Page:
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  #2661048 22-Feb-2021 11:25
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alasta:

 

New Zealanders seem to have a weird obsession with vehicle depreciation, and indifference towards other operating costs. A new vehicle might lose a huge amount of value when you drive it out of the showroom but if you average the deprecation over five years then it's not that scary. In contrast old high mileage cars cost a fortune in maintenance, so there goes your depreciation saving. 

 

If minimising TCO is your objective then buy a low mileage Japanese or Korean car second hand but less than a couple of years old. Do not buy a Land Rover.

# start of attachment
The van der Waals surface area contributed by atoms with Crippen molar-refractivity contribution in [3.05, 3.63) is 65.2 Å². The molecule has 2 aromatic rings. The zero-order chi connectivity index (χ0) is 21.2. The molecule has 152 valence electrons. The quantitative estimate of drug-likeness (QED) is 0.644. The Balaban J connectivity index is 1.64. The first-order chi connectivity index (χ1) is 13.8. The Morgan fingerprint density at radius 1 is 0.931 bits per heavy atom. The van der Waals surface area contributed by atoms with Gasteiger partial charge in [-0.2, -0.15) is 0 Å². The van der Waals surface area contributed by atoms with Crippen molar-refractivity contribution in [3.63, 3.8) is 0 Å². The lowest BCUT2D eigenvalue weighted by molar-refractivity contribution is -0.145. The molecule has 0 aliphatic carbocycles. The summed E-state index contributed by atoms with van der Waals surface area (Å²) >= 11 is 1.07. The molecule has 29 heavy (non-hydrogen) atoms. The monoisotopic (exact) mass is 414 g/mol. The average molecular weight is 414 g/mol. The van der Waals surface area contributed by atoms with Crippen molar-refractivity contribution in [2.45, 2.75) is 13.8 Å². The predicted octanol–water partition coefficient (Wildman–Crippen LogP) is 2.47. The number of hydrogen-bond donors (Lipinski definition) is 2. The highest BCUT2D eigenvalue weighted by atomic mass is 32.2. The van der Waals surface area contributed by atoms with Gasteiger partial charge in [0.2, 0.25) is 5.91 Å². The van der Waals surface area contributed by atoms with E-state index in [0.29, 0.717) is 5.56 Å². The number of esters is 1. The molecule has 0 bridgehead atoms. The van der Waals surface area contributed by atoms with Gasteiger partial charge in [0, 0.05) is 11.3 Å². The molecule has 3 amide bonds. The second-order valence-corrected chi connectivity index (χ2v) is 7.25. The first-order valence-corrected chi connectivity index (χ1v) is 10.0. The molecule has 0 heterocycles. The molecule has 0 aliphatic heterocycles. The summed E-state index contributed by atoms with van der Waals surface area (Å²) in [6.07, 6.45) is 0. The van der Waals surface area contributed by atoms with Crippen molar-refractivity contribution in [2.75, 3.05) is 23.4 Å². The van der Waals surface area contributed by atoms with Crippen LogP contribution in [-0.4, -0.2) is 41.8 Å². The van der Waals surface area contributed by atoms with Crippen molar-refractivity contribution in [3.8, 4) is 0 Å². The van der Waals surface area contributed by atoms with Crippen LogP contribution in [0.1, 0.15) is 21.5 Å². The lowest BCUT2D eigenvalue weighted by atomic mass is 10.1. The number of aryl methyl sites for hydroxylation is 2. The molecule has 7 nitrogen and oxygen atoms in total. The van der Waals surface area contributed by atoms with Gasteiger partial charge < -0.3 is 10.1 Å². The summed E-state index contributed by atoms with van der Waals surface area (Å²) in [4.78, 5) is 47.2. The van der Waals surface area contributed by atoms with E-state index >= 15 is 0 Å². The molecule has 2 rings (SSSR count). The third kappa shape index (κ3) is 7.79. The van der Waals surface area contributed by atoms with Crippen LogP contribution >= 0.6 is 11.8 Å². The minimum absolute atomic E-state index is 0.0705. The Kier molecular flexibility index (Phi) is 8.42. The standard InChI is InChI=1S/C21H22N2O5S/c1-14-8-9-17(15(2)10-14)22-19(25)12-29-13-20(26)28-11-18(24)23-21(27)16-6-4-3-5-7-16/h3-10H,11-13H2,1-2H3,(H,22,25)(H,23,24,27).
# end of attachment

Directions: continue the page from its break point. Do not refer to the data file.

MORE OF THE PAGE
This is absolutely correct. 

 

I own a 15 year old Euro wagon. It's safe, practical and nice to drive. 

 

It costs me (on a good year) around $1000 a year to maintain. ON a bad year - upwards of $3-4k. Right now it's booked in for its latest $2k fix. It now owes me too much to be practical to sell and upgrade. But I love it. It's now done 150,000kms. This latest fix should see it running for at least another 50k km, if I continue to keep it regularly maintained.  

 

It was a $120k car new - I got it when it was only 7 years old and it cost me $15k. You do the math. 

 

A new car at the time I bought this, from a Japanese manufacturer, with similar specs may have cost me around $45-50k. 

 

By now I would have just about broken even. But I enjoy this car - I may not have enjoyed the more modern Japanese car. 

 

YMMV.